There’s Mt. Sinai, and then there’s Salvation Mountain. On the barren badlands east of San Diego, there is 30-foot high, 100-foot wide concrete and adobe mountain covered in religious slogans and over an estimated 150,000 gallons of lavish multi-colored acrylic paint.
Located near the salty shores of Salton Sea, this interactive landscape is the creation of a single man—Leonard Knight—whose failed attempt at launching a hot air balloon made from bed sheets with bold letters emblazoned on the side stating, “God is Love” in the 1980s, led to the 26-year construction of his glorious mountain.
Today, Knight’s mountain is somewhat of a biblical Wizard of Oz, a testament of one man’s faith drawing thousands of devoted followers year after year, many who have donated hundreds of gallons of paint that Leonard used to repaint the faded parts of his vision.
Arriving at Salvation Mountain, visitors are greeted by patchwork of colors on concrete, adobe, tires, hay, and other random things with a big red “God is Love” on a white backdrop and just below, the Sinners Prayer and huge red heart.
Visitors can also climb the yellow brick steps carved into the mountain, ascending to the upper terraces to capture some unique photo opportunities of the surrounding area.
Knight, who lived just a stone’s through away from his mountain in an old Chevy truck, would personally greet all visitors, and willingly provide a tour of his mountain and his latest creations including nearby hogans (huts created from adobe), a replica of his partially inflated balloon, and a multitier museum.
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At the age of 80 Knight left Salvation Mountain due to declining health. He passed away at a nursing facility in El Cajon at the age of 82, but the mountain is still open to visitors every day until dusk and remains completely free.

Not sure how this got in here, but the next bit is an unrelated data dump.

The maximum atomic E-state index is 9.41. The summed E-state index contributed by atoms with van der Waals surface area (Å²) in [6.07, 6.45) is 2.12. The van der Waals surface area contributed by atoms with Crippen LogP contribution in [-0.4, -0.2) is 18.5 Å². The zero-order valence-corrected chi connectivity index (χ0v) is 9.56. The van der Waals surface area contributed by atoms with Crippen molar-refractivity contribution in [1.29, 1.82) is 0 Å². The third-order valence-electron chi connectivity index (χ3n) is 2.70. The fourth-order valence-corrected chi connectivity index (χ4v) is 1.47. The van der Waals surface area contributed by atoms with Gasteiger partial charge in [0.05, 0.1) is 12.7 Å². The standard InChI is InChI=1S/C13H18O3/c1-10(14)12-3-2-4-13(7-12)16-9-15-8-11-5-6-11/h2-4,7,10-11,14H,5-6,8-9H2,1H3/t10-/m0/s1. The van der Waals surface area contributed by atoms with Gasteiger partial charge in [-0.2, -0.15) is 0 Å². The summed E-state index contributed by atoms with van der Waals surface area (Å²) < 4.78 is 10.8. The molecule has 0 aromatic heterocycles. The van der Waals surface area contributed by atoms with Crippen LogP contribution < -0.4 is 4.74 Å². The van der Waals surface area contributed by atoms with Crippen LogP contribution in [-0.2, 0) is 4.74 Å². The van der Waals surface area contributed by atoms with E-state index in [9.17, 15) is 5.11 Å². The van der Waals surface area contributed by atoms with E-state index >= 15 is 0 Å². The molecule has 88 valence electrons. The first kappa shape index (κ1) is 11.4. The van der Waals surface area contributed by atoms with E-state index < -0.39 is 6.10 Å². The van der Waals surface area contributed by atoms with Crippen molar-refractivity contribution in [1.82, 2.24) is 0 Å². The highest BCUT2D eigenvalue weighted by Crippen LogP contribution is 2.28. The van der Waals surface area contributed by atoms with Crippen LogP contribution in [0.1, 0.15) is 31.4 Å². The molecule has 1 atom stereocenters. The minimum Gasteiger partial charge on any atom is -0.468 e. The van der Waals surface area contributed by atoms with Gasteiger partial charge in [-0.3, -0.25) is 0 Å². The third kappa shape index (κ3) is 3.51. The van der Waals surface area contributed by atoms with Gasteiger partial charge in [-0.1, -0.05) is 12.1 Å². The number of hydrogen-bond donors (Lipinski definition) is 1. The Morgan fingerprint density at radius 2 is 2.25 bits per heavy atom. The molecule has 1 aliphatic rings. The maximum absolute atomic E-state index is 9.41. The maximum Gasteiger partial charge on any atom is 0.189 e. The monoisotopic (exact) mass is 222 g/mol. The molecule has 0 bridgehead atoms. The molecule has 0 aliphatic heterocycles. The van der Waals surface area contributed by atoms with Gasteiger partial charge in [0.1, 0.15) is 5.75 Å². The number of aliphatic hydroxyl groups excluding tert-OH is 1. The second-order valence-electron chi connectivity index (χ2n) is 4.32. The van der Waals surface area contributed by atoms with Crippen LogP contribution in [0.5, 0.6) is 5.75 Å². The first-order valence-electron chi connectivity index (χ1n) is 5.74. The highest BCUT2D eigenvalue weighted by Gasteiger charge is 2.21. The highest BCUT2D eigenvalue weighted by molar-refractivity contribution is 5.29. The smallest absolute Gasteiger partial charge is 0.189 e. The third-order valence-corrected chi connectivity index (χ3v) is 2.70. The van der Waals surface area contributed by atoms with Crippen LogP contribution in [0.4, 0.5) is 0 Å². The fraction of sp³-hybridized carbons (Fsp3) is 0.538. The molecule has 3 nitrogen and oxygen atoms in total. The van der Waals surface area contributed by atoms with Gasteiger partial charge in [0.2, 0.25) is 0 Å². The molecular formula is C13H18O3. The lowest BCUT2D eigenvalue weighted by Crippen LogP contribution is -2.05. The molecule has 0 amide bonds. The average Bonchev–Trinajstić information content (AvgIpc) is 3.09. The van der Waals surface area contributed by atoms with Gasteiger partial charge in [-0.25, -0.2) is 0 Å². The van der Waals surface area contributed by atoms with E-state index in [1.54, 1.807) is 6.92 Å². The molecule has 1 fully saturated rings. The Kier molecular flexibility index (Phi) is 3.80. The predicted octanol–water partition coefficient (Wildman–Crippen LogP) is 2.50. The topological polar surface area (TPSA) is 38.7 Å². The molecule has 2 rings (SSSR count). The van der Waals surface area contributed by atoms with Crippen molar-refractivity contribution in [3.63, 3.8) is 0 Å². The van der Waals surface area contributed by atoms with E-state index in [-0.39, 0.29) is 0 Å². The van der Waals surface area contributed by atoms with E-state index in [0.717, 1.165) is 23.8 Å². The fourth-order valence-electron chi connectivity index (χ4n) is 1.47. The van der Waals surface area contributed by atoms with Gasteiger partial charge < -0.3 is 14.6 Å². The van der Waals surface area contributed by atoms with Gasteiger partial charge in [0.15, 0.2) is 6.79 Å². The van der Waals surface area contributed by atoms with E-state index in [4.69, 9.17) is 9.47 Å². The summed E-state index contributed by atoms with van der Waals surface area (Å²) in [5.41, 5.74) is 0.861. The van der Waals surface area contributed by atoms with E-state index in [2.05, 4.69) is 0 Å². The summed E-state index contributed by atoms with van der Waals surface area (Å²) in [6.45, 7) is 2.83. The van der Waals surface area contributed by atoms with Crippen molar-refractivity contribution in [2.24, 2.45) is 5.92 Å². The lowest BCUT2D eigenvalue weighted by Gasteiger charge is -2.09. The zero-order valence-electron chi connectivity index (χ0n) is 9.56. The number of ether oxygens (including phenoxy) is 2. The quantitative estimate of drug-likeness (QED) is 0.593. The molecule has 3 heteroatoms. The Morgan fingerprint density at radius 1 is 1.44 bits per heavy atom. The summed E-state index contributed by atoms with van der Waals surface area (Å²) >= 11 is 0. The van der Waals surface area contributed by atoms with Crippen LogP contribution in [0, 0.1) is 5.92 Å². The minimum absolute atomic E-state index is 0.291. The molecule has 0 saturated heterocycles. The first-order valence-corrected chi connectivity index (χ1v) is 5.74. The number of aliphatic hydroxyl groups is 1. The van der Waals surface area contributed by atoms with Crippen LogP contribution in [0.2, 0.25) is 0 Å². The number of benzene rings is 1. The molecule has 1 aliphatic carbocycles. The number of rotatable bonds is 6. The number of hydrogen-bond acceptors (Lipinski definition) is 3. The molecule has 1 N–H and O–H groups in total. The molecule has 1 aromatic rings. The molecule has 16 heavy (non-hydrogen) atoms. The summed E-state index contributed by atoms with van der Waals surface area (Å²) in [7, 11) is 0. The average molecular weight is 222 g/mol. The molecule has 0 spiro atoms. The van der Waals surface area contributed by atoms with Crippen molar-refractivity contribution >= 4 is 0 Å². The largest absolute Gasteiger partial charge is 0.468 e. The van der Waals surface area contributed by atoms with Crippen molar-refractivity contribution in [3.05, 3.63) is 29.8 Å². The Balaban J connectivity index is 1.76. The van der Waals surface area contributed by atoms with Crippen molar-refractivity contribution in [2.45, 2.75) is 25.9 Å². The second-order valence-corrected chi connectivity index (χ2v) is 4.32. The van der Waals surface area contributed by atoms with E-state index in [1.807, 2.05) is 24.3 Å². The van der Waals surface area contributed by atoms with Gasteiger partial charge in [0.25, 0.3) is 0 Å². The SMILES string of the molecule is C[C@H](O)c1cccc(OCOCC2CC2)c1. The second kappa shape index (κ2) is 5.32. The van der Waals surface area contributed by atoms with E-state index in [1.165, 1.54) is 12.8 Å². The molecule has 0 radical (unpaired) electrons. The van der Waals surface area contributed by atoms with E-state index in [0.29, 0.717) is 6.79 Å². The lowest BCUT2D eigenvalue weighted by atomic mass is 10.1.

Getting to Salvation Mountain is half the fun as you must traverse a two-lane road just east of Niland, a ramshackle old farming town known for its annual Tomato Festival and Parade.
The near-deserted town is home to a pair of other interesting sights, starting with Bombay Beach with its half-submerged abandoned buses and vehicles.
Like something out of a post-apocalyptic movie, there are also the remains of dozens of trailers and houses that sit rotting, half-buried in salty mud, along with what remains livable in this watery wasteland, with its shoreline of pulverized fish bones.
Just beyond Bombay Beach is Slab City, with its WWII-era Marine facility and nearly 2,000 winter “snowbirds” that live rent-free in their trailers and campers scattered among squatters in concrete remnants. Many are refugees of the Great Recession.
Finally, a trip to the desert would not be complete without a stop at the Cabazon Dinosaurs with its meandering path leading through great displays of everything from triceratops to velociraptors.
At the end of the path, you can climb a staircase that leads to the 30-foot T-Rex’s mouth, where you look out through his teeth. There is also a gift shop and small museum inside the belly a concrete brontosaurus, as well as a neighboring robotic dinosaur museum.
Mr. Knight refused donations of money and labor from supporters who wished to change his message of universal love to favor to promote a different message and the monument remains exactly as it was built. Salvation Mountain is one of the most visited tourist attractions in Imperial County.
Leonard Knight passed away in 2014 so volunteers are now guarding the mountain to prevent anyone from vandalizing the property. The future of the site is not clear however a nonprofit corporation has been set up to help preserve Salvation Mountain.
Salvation Mountain is about a two hour drive from San Diego and three hours from Los Angeles, Salvation Mountain has something for everyone, and is a beautiful tribute to folk art regardless of one’s religious identity or lack thereof.